This drummer was a childhood friend of trumpeter Fats Navarro in Key West, FL, shedding immediate light on Al Dreares' type of jazz: superior, straight-ahead hard bop devoid of either pretension or commercial gloss. Dreares' name is not in the pantheon of top drummers in his genre: despite his associations with Charles Mingus, Thelonious Monk, Dizzy Gillespie, and so forth, his discography is a trifle short of offering a full-scale smorgasbord. In a period of two decades beginning in the mid-'50s, Dreares recorded only 16 different sessions, this pile added to slightly by the later issuing of live performances including a set with Gillespie at the Newport Jazz Festival.
What there is of Dreares on record is still sufficient to set hipsters spinning with discussion. Which, after all, was the hippest rhythm section that this drummer played in during this magical time of hard bop and modern jazz? Those that appreciate the dark side would say it is the work with pianist Mal Waldron and bassist Julian Euell, particularly the version of Waldron's ballad "Left Alone" featuring Jackie McLean on alto saxophone. For pure swing, however, the bouquet would have to be passed to the wonderful trio with pianist Freddie Redd and bassist George Tucker. Likewise, few listeners would deny the greatness of pianist and bandleader Randy Weston's recordings with Dreares and Ahmed Abdul-Malik on bass.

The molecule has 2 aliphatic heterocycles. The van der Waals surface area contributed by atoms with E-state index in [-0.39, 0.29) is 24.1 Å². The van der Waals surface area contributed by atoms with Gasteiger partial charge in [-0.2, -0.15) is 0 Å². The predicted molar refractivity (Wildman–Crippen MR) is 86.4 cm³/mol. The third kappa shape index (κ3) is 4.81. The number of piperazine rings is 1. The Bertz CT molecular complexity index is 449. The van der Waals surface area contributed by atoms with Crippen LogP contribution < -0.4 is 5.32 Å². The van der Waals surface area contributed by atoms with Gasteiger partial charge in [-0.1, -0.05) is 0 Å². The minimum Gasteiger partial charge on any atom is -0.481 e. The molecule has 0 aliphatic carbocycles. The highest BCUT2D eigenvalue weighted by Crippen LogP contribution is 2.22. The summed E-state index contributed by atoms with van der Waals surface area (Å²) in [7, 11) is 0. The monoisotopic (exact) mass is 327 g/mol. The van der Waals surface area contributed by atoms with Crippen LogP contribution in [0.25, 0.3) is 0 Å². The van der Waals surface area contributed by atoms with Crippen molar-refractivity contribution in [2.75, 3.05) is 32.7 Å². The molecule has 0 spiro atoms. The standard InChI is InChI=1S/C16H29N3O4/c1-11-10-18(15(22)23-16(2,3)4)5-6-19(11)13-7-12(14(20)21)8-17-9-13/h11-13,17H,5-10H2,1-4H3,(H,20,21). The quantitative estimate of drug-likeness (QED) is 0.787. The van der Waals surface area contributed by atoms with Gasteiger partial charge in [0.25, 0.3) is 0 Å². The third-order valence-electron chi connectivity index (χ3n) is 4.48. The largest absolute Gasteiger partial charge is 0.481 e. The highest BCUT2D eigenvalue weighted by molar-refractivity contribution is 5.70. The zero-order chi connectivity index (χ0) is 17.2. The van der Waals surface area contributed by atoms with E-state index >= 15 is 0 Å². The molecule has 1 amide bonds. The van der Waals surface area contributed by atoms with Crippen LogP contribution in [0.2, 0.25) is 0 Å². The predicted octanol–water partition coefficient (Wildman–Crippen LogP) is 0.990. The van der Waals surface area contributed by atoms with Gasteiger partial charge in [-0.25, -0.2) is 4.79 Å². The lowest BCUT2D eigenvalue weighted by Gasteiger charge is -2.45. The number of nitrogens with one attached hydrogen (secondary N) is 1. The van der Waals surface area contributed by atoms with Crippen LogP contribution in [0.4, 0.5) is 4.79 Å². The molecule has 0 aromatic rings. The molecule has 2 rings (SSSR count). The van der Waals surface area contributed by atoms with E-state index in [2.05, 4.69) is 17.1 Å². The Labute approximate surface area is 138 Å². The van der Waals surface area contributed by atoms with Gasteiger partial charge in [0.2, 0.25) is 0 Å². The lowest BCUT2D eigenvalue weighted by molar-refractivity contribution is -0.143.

The drummer's father was a trumpet player who encouraged Dreares to study formally at New York City's Hartnett Conservatory. From 1953, Dreares gigged for several years in the Paul Williams band -- no relation to the diminutive pianist and pop singer -- before connecting with the jazz elite, including guitarist Kenny Burrell, alto saxophonist Gigi Gryce, and the aforementioned Mingus. By the late '50s Dreares was leading some of his own groups as well as giving birth to memorable piano trio jazz with bandleader Phineas Newborn. In the '60s and '70s the drummer often worked in a similar way with a somewhat more fiery pianist, Don Pullen. Drumming credited to Al Drears is indeed the work of Dreares with a missing E, but there is also a pianist named Al Drears who is of no relation to the drummer.